How much does it cost to change a lightbulb?


Roarprawn reports on yet another waste of tax payers’ money.

The Electricity Commission is tendering for an $8 – $10m campaign to persuade us to change to energy efficient light bulbs.

When we’re facing 10 years of deficits why isn’t everyone in charge of anything using taxpayers money looking at ways to trim their budgets, and why aren’t they starting with PR?

Sth Island listed companies’ index slumps


The South Island Index  of listed companies shows the recession is taking its toll.

Paul Munro, a corporate finance partner in accountancy company Deloitte’s, said the firm’s index of South Island-listed companies had dropped for the first time, slumping 15.2 percent in the September quarter.

Most of that drop was during September, as global financial systems started showing serious strain, the South Island companies contracted 15 percent.

Over the whole quarter, the South Island index dropped by $676 million to a total market capitalisation of $3.78 billion, while during the same period, the NZX50 index was down just 3.3 percent in the quarter.

“Until now the South Island has proven to be relatively well insulated against tightening market conditions in 2008, but we’ve seen this resilience give way,” said Mr Munro.

In a tricky and unpredictable market “the volatility and uncertainty has started to bite”.

There are signs of slowing in North Otago. A couple of dairy conversions which were planned in our area have been shelved and while there are no signs of panic, farmers I’ve spoken to say they’re being much more conservative in their budgeting than they were a few months ago.

She’s proud of the photo


Jamie McKay asked Helen Clark about the billboard photos on the Farming Show today.

She said she’s proud of them.

The Woman in White and her alter ego

How can she be be proud of an image which contrasts so strongly with the real thing when she’s running an election on trust?

(Thanks to Inquiring Mind for the photos)

CPI rise highest since 1990


The Consumer Price Index rose 5.1% in the year to September – the highest it’s been since the year to June 1990.

Steep rises in the price of electricity, fuel, food and electricity were the major contributers to the increase.

Food prices rose 10.8% in the year to September, the highest increase since the year to April 1990 (which included an increase in GST from 10 to 12.5%)

All five subgroups recorded upward contributions to the annual increase, with the most significant contribution coming from the grocery food subgroup (up 12.8 percent). Within this subgroup, higher prices were recorded for cheddar cheese (up 61.6 percent), bread (up 16.5 percent), and fresh milk (up 12.6 percent).The remaining four subgroups recorded the following upward contributions: fruit and vegetables (up 17.9 percent), meat, poultry and fish (up 8.8 percent), restaurant meals and ready-to-eat food (up 6.3 percent), and non-alcoholic beverages (up 6.9 percent).


The 61.6% increase in the price of chedder cheese is huge, but when the increase for milk was about a fifth of that (12.6%) it can’t be all blamed on farmers.

Ground changing in National’s favour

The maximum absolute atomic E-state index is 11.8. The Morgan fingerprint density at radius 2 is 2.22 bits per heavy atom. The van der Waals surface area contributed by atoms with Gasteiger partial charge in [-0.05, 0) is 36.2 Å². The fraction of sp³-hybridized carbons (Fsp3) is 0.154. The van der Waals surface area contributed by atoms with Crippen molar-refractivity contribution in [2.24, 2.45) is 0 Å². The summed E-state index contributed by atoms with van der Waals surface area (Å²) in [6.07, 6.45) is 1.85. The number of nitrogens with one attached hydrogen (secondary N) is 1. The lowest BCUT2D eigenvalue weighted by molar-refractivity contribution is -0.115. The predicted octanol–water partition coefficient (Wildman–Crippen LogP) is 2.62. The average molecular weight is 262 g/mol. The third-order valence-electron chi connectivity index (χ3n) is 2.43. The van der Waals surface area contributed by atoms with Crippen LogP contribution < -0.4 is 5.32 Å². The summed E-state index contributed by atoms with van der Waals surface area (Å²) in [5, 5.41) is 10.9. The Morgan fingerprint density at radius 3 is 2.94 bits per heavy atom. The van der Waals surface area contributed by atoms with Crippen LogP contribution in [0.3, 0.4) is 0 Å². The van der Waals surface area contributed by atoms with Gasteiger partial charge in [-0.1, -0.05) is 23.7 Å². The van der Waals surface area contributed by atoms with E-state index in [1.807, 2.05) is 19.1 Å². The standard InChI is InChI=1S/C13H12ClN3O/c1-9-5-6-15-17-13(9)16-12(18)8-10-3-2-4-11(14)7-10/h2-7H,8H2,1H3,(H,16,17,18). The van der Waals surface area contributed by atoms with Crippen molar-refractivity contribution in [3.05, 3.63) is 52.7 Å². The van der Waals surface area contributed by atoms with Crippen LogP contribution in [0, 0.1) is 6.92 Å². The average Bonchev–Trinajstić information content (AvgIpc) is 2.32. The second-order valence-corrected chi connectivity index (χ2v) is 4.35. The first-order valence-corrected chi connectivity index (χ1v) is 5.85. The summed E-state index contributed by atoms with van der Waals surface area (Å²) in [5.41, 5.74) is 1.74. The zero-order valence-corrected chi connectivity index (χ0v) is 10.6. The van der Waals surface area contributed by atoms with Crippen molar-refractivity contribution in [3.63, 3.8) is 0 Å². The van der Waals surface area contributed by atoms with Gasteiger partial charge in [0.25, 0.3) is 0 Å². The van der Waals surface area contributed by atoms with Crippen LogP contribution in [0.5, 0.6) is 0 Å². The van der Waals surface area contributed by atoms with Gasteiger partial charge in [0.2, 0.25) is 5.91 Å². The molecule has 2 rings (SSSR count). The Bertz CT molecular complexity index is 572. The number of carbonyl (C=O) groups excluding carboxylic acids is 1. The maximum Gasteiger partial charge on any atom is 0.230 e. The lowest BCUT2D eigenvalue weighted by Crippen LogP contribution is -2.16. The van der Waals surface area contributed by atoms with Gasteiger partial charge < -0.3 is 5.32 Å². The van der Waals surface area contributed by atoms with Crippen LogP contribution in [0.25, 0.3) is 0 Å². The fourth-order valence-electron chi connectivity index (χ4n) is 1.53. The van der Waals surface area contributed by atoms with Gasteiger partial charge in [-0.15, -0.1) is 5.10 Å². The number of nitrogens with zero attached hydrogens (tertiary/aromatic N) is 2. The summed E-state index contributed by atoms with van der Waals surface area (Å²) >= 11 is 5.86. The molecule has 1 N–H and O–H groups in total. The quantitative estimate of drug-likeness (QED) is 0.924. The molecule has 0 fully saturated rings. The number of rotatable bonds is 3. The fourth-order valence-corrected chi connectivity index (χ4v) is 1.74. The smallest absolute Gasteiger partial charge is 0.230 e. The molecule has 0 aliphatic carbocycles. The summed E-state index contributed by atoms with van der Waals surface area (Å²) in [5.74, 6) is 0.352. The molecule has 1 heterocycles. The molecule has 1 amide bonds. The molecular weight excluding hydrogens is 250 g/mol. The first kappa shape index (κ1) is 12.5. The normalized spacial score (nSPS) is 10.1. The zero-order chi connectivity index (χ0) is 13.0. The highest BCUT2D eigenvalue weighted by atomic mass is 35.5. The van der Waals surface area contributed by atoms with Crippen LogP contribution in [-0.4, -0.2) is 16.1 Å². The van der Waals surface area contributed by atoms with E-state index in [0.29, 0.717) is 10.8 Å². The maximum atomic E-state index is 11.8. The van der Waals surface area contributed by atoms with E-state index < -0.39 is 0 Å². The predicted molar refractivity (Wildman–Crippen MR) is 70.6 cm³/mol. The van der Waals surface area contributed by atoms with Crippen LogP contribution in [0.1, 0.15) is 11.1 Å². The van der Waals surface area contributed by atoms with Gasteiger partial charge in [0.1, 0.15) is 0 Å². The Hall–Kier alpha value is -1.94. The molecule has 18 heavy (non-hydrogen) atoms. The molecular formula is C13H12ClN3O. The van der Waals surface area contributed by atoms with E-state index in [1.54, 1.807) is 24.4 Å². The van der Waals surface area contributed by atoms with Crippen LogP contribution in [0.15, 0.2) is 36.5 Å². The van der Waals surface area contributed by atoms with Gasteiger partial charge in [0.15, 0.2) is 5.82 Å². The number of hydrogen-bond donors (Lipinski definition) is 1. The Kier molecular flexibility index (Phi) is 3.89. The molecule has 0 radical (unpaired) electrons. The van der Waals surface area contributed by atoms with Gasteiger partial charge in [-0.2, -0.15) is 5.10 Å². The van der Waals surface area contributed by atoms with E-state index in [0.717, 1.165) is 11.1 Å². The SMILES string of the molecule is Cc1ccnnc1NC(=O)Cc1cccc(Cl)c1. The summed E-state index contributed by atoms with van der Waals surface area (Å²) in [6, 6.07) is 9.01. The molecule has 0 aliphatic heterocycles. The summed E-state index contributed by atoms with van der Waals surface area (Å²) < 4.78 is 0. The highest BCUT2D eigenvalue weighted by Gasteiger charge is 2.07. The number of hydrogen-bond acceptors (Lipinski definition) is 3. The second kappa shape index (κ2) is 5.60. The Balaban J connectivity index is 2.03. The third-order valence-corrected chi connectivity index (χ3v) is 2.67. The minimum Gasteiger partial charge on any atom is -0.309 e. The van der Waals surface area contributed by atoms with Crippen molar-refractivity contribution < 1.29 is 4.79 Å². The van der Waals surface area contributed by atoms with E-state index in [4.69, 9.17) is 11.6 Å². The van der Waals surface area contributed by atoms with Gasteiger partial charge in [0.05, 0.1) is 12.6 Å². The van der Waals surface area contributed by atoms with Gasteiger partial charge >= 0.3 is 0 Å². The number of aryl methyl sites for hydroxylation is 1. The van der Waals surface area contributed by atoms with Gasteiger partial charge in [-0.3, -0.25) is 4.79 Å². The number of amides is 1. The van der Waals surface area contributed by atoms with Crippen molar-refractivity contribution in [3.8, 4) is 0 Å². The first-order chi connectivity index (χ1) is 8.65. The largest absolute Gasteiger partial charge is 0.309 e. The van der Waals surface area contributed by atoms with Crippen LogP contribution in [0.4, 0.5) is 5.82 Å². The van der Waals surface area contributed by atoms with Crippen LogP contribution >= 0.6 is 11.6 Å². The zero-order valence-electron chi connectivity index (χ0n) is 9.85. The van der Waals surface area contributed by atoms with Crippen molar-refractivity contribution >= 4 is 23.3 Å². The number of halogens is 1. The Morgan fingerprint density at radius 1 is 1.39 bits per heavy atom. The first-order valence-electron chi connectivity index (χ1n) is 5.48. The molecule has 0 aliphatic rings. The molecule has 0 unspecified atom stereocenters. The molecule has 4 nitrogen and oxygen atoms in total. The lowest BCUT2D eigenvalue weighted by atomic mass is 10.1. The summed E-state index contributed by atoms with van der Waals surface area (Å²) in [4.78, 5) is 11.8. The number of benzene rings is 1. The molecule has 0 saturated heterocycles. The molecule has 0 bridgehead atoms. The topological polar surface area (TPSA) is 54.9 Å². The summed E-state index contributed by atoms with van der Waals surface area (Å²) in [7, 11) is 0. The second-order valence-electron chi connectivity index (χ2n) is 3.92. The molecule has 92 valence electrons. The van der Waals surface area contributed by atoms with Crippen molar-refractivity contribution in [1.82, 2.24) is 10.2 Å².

Dene Mackenzie  has noticed a change in the last week:

The ground has started to subtly change around the election campaign and National is the beneficiary.

Prime Minister Helen Clark launched Labour’s campaign with a flourish and took the moral high ground on issues surrounding the current global financial crisis.

Hers was a plan to cope with the times.

. . . The fact that National Party deputy leader Bill English issued statement after statement asking how Miss Clark would pay for the estimated $1.3 billion of unfunded promises escaped the wider group of voters.

It appeared as though Labour was heading on a road to possible victory rather than one of certain defeat as National continued to hover around 51% in the opinion polls compared to Labour lurking around 33%.

What a difference a week makes.

This column predicted some bold promises would be made on Sunday, thinking particularly of Labour as it continued its spending momentum.

But that momentum stalled when Miss Clark at a Wellington rally ruled out making any more spending promises during the campaign.

. . .  Across town, at Parliament, Mr Key used his merchant banking experience and finally found the edge he had been searching for on the economy.

. . .  Coming out with the policy before the Government could have laid him open to claims of scaremongering and of damaging the economy.

Instead, he stayed quiet while his deputy worked away in the background to convince the Government that National was serious in its offer to help.

Now it appears as though Labour has run out of steam for policy announcements.

 . . . By announcing a move towards a universal student allowance at the start of the campaign, Miss Clark took away a trump card Labour usually leaves until last.

. . . Yesterday, National quietly got on with pushing the buttons it believes will help stabilise its voter support – law and order and elderly care.

Mr Key promised to boost police numbers by 600 if his party won the election, with 300 extra frontline officers going to South Auckland.

National would spend $18.5 million a year to hire 600 extra officers before the end of 2011.

Of those, 220 would be over and above the Labour Government’s planned recruitment programme.

Health spokesman Tony Ryall said National would increase access to respite care for those caring for aged family members, increasing support for dedicated respite beds by $5 million a year, funded from within the health sector indicative spending allocation outlined in the Pre-Election Fiscal Update.

National also wanted to spend an additional $18 million a year to help rest-homes.

Other policies directed at key voter groups – youth, students and business groups – are likely to follow in the remaining days.

If Mr Key can hold his nerve, it will be Labour which has to start releasing catch-policies.